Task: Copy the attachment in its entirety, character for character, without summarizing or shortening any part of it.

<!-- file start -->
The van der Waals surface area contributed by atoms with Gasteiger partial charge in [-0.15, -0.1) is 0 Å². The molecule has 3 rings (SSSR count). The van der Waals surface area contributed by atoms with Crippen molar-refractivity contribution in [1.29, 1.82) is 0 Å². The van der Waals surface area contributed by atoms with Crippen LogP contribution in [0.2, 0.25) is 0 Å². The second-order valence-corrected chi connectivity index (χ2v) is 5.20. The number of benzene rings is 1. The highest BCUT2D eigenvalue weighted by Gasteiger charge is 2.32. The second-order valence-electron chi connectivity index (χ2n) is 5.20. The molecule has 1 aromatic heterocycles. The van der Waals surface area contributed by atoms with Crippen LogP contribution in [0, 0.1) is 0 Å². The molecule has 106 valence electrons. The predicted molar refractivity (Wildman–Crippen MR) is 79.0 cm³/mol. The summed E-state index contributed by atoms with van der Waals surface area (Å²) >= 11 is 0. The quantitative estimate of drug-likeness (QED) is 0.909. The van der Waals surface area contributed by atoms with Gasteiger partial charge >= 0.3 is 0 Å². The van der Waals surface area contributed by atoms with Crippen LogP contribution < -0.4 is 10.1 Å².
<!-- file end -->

The van der Waals surface area contributed by atoms with Gasteiger partial charge in [-0.15, -0.1) is 0 Å². The molecule has 3 rings (SSSR count). The van der Waals surface area contributed by atoms with Crippen molar-refractivity contribution in [1.29, 1.82) is 0 Å². The van der Waals surface area contributed by atoms with Crippen LogP contribution in [0.2, 0.25) is 0 Å². The second-order valence-corrected chi connectivity index (χ2v) is 5.20. The number of benzene rings is 1. The highest BCUT2D eigenvalue weighted by Gasteiger charge is 2.32. The second-order valence-electron chi connectivity index (χ2n) is 5.20. The molecule has 1 aromatic heterocycles. The van der Waals surface area contributed by atoms with Crippen LogP contribution in [0, 0.1) is 0 Å². The molecule has 106 valence electrons. The predicted molar refractivity (Wildman–Crippen MR) is 79.0 cm³/mol. The summed E-state index contributed by atoms with van der Waals surface area (Å²) >= 11 is 0. The quantitative estimate of drug-likeness (QED) is 0.909. The van der Waals surface area contributed by atoms with Gasteiger partial charge >= 0.3 is 0 Å². The van der Waals surface area contributed by atoms with Crippen LogP contribution < -0.4 is 10.1 Å².